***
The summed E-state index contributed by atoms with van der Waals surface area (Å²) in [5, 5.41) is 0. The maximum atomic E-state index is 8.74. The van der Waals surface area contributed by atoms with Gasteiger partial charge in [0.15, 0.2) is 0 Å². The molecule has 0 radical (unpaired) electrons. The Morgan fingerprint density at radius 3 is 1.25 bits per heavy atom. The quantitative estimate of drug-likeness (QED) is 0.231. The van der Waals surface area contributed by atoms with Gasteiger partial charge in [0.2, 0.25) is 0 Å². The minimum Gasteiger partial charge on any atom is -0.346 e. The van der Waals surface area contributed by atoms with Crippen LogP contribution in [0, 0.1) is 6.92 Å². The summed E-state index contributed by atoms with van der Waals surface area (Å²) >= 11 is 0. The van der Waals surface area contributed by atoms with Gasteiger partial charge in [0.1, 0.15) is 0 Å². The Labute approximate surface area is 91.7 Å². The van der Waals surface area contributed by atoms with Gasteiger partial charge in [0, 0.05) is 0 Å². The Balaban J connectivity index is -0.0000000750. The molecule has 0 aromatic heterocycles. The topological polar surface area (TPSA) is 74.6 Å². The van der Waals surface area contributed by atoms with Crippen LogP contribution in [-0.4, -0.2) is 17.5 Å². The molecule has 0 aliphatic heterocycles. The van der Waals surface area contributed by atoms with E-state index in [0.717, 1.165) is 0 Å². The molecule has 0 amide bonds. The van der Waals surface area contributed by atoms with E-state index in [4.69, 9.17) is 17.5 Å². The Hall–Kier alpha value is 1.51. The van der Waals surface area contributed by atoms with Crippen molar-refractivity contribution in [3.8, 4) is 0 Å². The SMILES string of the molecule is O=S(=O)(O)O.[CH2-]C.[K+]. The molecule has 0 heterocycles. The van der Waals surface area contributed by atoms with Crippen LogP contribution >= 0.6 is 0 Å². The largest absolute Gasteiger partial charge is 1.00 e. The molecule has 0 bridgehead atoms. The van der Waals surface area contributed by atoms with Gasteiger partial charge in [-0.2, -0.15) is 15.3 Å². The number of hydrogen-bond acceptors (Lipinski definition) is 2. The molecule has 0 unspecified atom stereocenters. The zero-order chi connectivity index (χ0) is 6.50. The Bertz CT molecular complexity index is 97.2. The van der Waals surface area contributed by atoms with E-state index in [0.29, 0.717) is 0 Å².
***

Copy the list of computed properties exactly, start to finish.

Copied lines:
The summed E-state index contributed by atoms with van der Waals surface area (Å²) in [5, 5.41) is 0. The maximum atomic E-state index is 8.74. The van der Waals surface area contributed by atoms with Gasteiger partial charge in [0.15, 0.2) is 0 Å². The molecule has 0 radical (unpaired) electrons. The Morgan fingerprint density at radius 3 is 1.25 bits per heavy atom. The quantitative estimate of drug-likeness (QED) is 0.231. The van der Waals surface area contributed by atoms with Gasteiger partial charge in [0.2, 0.25) is 0 Å². The minimum Gasteiger partial charge on any atom is -0.346 e. The van der Waals surface area contributed by atoms with Crippen LogP contribution in [0, 0.1) is 6.92 Å². The summed E-state index contributed by atoms with van der Waals surface area (Å²) >= 11 is 0. The van der Waals surface area contributed by atoms with Gasteiger partial charge in [0.1, 0.15) is 0 Å². The Labute approximate surface area is 91.7 Å². The van der Waals surface area contributed by atoms with Gasteiger partial charge in [0, 0.05) is 0 Å². The Balaban J connectivity index is -0.0000000750. The molecule has 0 aromatic heterocycles. The topological polar surface area (TPSA) is 74.6 Å². The van der Waals surface area contributed by atoms with Crippen LogP contribution in [-0.4, -0.2) is 17.5 Å². The molecule has 0 aliphatic heterocycles. The van der Waals surface area contributed by atoms with E-state index in [0.717, 1.165) is 0 Å². The molecule has 0 amide bonds. The van der Waals surface area contributed by atoms with E-state index in [4.69, 9.17) is 17.5 Å². The Hall–Kier alpha value is 1.51. The van der Waals surface area contributed by atoms with Crippen molar-refractivity contribution in [3.8, 4) is 0 Å². The SMILES string of the molecule is O=S(=O)(O)O.[CH2-]C.[K+]. The molecule has 0 heterocycles. The van der Waals surface area contributed by atoms with Crippen LogP contribution >= 0.6 is 0 Å². The largest absolute Gasteiger partial charge is 1.00 e. The molecule has 0 bridgehead atoms. The van der Waals surface area contributed by atoms with Gasteiger partial charge in [-0.2, -0.15) is 15.3 Å². The number of hydrogen-bond acceptors (Lipinski definition) is 2. The molecule has 0 unspecified atom stereocenters. The zero-order chi connectivity index (χ0) is 6.50. The Bertz CT molecular complexity index is 97.2. The van der Waals surface area contributed by atoms with E-state index in [0.29, 0.717) is 0 Å².